Bob Marley – Soul Rebel und Solitär

Am 29. September 2012 erscheint die 3. Ausgabe von get happy!?, einem neuen Magazin für Musik und Popkulturelles. get happy!? #3 enthält neben vielen anderen Themen ein 12seitiges Special über jamaikanische Musik vor, während und nach Bob Marley, das unter tatkräftiger und sachkundiger Mitwirkung der Big Shot Redaktion entstanden ist. Im Rahmen dieser Kollaboration, die redaktionsintern den Operationsnamen „Mini-Big Shot in Farbe“ trug, haben wir nicht nur Skinhead-Reggae erklärt, sondern auch unser erstes Interview gegeben. Zu lesen exklusiv in get happy!? #3, erhältlich bei ausgesuchten Plattendealern oder per online-Order.

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Soul Vendors Drummer Joe Isaacs Marches On

As the Jamaica Observer reports, there is a documentary about Joe „Drummie“ Isaacs and Studio 1 Rock Steady in the making. Not bad, eh?

In it, Isaacs, who played on many classic songs at Studio One during the 1960s, speaks of his days working with legendary musicians including Bob Marley, Peter Tosh and Bunny Wailer, Jackie Mittoo, Alton Ellis, Ken Boothe, Toots and the Maytals, the Heptones, Marcia Griffiths [and] Burning Spear.

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Feel alright, Rude Boy: Marley

Review of the highly rated new Bob Marley portrait in the Guardian.

Macdonald, however, is clearly concerned to offer more than a straight music biog; he grapples at length with Marley’s philosophical and religious convictions, as well as his precarious place above the fray of Jamaica’s post-colonial political antagonism.

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University Goes… Reggae!

Nice article in today’s Observer about how the album „Catch a fire“ changed reggae music.

[P]rofessor [Alleyne], who holds a master’s degree in English from the University of the West Indies, sought to explain that although Catch A Fire marks a defining moment in the internationalisation of reggae […], the militancy and urgency of Catch A Fire were the yardsticks against which other albums such as Kaya, Exodus, Rastaman Vibration, Natty Dread and Burnin were often measured.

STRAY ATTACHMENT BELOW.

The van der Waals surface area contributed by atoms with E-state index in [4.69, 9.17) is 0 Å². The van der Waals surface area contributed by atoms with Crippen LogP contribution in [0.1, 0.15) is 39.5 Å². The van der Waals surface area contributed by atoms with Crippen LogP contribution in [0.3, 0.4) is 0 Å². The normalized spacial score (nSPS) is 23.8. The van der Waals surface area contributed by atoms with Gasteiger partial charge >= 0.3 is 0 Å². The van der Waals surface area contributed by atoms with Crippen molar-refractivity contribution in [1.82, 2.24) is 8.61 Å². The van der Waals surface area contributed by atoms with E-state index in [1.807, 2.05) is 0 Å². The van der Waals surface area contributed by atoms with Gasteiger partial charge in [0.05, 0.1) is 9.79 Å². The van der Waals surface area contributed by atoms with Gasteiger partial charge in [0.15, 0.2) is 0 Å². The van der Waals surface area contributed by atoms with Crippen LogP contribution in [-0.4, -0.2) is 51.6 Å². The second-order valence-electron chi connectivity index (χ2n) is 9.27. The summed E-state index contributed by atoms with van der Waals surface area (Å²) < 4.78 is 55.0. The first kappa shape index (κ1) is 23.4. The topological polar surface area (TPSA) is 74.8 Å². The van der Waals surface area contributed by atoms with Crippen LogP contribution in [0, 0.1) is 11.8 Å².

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Bob Andy: ‚Bob Marley took the deal‘

As the Jamaica Observer reports, Chris Blackwell’s recording deal with Bob Marley that made Bob the king of Reggae was offered to Bob Andy first.

VETERAN singer/songwriter Bob Andy, revealed he was offered a recording deal by music mogul Chris Blackwell, which he did not take up. A similar deal was instead taken by Bob Marley, who later became the king of reggae.

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Byron Lee & The Dragonaires Continuing The Legacy, & New Marley Documentary

The Jamaica Observer reports about The Jamaica Jazz & Blues Festival, Byron Lee & The Dragonaires opening the celebrations and their being honoured by the likes of Marcia Griffiths and Derrick Morgan. Meanwhile, a Bob Marley documentary has premiered at Berlin film festival. Read on!

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The 100 Best Bob Marley Tunes?

Wunderhübsch aufgemachte Top 100 von Marley Tunes mit Soundfiles. Leider die falschen Tunes in der falschen Reihenfolge.

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Who’s your daddy?

The Jamaica Observer reports about sons of Reggae – with famous fathers like Stranger Cole, Bob Marley or Freddie McGregor. Obviously, the author missed a lot of great sons (Christopher Ellis, e.g.) of great dads, but still a nice article.

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Bob Marley’s Heirs Destroying His Legacy?

Das Forbes Magazine macht sich Sorgen um Bobs Erbe.

Sadly, events surrounding his estate have been anything but consistent with his musical legacy. 2011 marked the 30-year anniversary of the day Marley died of cancer, at the age of 36, on May 11, 1981. In those 30 years, his estate has seen far too many court fights, lawsuits and money-grabs to count. And that legacy of fighting over money doesn’t seem likely to end any time soon.

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How Rita Marley cut off The Wailers

Interesting article in yesterday’s Montreal Gazette:

Bunny Wailer may be the last living “Wailer” – Bob Marley died of cancer in 1981 and Peter Tosh was murdered in 1987 – but no one has done more musically to keep the spirit of Bob Marley alive than The Wailers’ original bassist and bandleader, Aston “Family Man” Barrett, who continues to tour the world with new incarnations of The Wailers, featuring young musicians paired with off-and-on past members from the 1970s.

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